About a million years ago, long before I ever thought I would write a blog, let alone a book, I was invited to a friend’s home for Passover. Jean had a family, two kids, a dog, a house and school pickups and all those other things that I, single girl, city dweller, didn’t even have on my radar screen.
The dinner was sensational. The foods, some traditional and familiar to me, others new experiences. The dinner was better than any I ever had at my grandmother’s table (sorry, Gran). (Except maybe the chopped liver because that was my grandmother’s God-given gift: the lightest chopped liver in the world. Sorry, Jean.)
Jean served a black radish spread/condiment before the meal, alongside the chopped liver. I couldn’t get enough of it. And for years, it haunted me. I wanted to make it but I couldn’t find black radishes anyway so the desire would come and go.
This year, Bending Bridge Farm had black radishes at the market and that did it. I started researching, reading many stories of radish and schmaltz. Take that, you radish and butter people. I’m upping the ante.
Why I never looked into my grandmother’s recipe cards is a mystery to me, but until I researched the yiddish, I wouldn’t have looked twice at a scrawled index card with the title “Retachlict”. Radish. And a few notes. 2 radish, 1 sm onion grate + salt. Squeeze. and 2 spons (sic) schmaltz and pepper. Wait 2 days.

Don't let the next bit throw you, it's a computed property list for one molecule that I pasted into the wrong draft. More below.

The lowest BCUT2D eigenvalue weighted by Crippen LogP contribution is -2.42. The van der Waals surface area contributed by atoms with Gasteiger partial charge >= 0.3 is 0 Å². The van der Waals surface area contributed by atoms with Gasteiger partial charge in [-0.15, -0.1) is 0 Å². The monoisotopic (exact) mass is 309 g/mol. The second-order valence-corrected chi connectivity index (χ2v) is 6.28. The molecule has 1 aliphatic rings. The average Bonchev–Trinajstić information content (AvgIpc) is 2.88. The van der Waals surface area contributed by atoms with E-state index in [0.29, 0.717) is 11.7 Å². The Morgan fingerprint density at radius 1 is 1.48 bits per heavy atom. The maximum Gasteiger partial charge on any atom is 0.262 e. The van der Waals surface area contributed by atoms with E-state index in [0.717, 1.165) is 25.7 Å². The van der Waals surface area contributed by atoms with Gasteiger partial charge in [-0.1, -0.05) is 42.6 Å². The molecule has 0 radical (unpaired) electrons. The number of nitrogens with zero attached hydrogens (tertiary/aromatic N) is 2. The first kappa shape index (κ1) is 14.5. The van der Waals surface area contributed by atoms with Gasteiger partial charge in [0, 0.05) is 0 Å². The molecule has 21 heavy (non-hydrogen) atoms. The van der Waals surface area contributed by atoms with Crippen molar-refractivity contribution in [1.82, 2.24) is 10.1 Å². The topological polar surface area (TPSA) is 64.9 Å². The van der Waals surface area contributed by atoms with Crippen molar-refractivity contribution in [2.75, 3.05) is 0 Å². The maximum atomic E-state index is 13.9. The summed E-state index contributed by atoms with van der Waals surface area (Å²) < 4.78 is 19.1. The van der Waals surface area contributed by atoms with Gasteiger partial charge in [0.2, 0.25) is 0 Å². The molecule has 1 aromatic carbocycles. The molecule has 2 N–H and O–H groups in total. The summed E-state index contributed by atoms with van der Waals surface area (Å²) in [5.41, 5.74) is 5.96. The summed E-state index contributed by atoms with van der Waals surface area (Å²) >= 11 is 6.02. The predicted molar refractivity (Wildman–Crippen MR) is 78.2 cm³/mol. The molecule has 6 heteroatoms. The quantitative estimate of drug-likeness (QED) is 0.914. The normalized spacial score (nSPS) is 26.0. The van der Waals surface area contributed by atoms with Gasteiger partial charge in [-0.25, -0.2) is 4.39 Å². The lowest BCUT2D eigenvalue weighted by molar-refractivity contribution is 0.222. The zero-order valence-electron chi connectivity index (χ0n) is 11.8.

3 medium black radishes
1 small onion, peeled and quartered
1 tablespoon Kosher salt
1/3 cup schmaltz or duck fat
Kosher salt and cracked black pepper to taste
Peel and grate the radishes using a food processor, a mandolin to juilenne, or a box grater. Grate the onion. In a medium bowl, salt the mixture well and stir with your hands.
Place a dish in the bowl and weight it to press down on the radish. Let it sit on the counter for at least an hour or up to four hours.
Rinse the radish well and wrap in a tea towel. Squeeze with all your might to remove as much moisture as possible.’
Stir the radish onion mixture with the schmaltz. Taste and add plenty of salt and pepper and stir again. Pack firmly into the jars and refrigerate.
Let the dish sit at least two days, preferably four, before eating. Spread it on a piece of toasted rye. Top chopped liver. Try it on a meatloaf sandwich.